2. BUT antiparticles are annihilated when they meet hr e corresponding particle, which means that you don't find antibaryons in ordinary matter
Whta is the number of baryons in an interaction called?
-The number of baryons in an interaction is called the baryon number
-The total baryon number in any particle interaction never changes
1. The baryon number is the number of baryons (a bit like nucleon number but including unusual baryons like sigma too)
2. The proton and the neutrons each have a baryon number B=+1
3. Antibaryons have a baryon number B=-1
4. Other particles (i.e. things that aren't baryons) are given a baryon number B=0
5. Baryon number is a quantum number that must be conserved in any interaction and that means it can only take on a certain set of values
6. When an interaction happens, the baryon number on either side of the interaction has to be the same and you can use this fact to predict whether an interaction will happen and if the numbers don't match, it can't happen
What are neutrons in terms of baryons? What is formed when neutron decays?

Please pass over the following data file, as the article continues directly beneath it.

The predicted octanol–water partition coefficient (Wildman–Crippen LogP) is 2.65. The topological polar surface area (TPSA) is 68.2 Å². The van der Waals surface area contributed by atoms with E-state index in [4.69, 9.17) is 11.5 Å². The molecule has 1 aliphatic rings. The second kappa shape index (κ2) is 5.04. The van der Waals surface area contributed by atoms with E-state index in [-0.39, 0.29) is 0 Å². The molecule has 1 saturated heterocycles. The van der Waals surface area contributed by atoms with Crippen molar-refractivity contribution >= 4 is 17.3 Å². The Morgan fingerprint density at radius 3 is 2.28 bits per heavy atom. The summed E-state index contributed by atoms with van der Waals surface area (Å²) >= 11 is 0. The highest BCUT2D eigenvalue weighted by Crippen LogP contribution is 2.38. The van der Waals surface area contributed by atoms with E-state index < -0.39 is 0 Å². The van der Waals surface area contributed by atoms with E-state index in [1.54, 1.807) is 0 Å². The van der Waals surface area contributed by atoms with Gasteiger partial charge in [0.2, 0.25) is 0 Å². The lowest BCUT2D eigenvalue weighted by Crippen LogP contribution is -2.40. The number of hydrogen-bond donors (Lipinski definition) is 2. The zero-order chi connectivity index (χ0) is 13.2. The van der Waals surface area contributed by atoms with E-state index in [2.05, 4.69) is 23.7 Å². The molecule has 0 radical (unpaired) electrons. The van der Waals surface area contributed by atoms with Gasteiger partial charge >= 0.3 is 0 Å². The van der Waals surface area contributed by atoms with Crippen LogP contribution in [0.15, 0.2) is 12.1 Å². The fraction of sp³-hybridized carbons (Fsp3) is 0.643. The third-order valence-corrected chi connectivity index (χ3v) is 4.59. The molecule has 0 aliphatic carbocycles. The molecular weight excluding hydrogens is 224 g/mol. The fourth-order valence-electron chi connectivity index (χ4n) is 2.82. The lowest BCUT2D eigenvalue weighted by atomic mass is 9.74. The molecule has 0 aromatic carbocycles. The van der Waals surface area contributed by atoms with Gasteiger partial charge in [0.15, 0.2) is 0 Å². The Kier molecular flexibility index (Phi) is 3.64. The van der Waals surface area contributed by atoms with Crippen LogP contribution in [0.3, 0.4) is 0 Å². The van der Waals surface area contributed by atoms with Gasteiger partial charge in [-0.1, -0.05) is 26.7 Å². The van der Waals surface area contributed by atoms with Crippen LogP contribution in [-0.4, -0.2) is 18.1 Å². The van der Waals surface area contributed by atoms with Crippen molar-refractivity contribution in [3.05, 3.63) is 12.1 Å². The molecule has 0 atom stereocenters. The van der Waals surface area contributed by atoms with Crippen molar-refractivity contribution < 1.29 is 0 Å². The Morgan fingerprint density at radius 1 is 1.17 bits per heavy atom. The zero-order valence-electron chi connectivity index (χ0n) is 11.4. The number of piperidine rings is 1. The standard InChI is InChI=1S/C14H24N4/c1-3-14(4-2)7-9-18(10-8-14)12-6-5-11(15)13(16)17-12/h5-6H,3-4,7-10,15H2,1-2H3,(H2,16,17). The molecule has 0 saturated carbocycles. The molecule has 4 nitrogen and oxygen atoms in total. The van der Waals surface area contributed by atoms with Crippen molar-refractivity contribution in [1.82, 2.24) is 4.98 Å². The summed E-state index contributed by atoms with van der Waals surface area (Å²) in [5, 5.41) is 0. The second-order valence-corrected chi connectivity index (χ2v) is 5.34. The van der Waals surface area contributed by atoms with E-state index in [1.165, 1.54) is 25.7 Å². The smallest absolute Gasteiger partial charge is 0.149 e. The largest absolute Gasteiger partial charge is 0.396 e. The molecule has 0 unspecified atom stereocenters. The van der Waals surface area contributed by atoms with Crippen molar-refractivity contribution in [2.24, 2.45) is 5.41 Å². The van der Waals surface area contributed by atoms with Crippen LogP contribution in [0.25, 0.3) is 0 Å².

-Neutrons are baryons that decay into protons
1. Beta decay involved a neutron changing into a proton and this happens when there are more neutrons than protons in a nucleus or when a neutron is by itself, outside of a nucleus
2. Beta decay is caused by the weak interaction
3. When a neutron decays, it forms a proton, an electron and an antineutrino
-Electrons and antineutrinos are not baryons, they are leptons and so they have a baryon number B=0
-Neutrons and protons are baryons, so have have a baryon number B=1
-This means that the batons number of both sides are equal (to 1), so the interaction can happen
What are mesons?
-The second type of hadron you need to know about is the meson
-The mesons you need to know about are pions and kaons
1. All mesons are unstable and have a baryon number B=0 (because they are not baryons)
2. Pions na kaons were discovered in cosmic rays, cosmic ray showers are a source of both particles and you can observe the tracks of these particles with a cloud chamber
3. Mesons interact with baryons via the strong force
What are pions?
1. Pions (pi-mesons) are the lightest mesons
2. You get three versions with different electric charges pi+, pi0,pi- and you get loads of pions in high energy particle collisions like those studied at the CERN particle accelerator
What are kaons?
1. Kaons (K-mesons) are heavier and more unstable than pions
2. You get different ones like K+ and K0
3. Kaons have a very short lifetime and decay into pions
What are leptons?
-Leptons (e.g. electrons and neutrinos) do not feel the strong nuclear force
1. Leptons are fundamental particles and they don't feel the strong nuclear force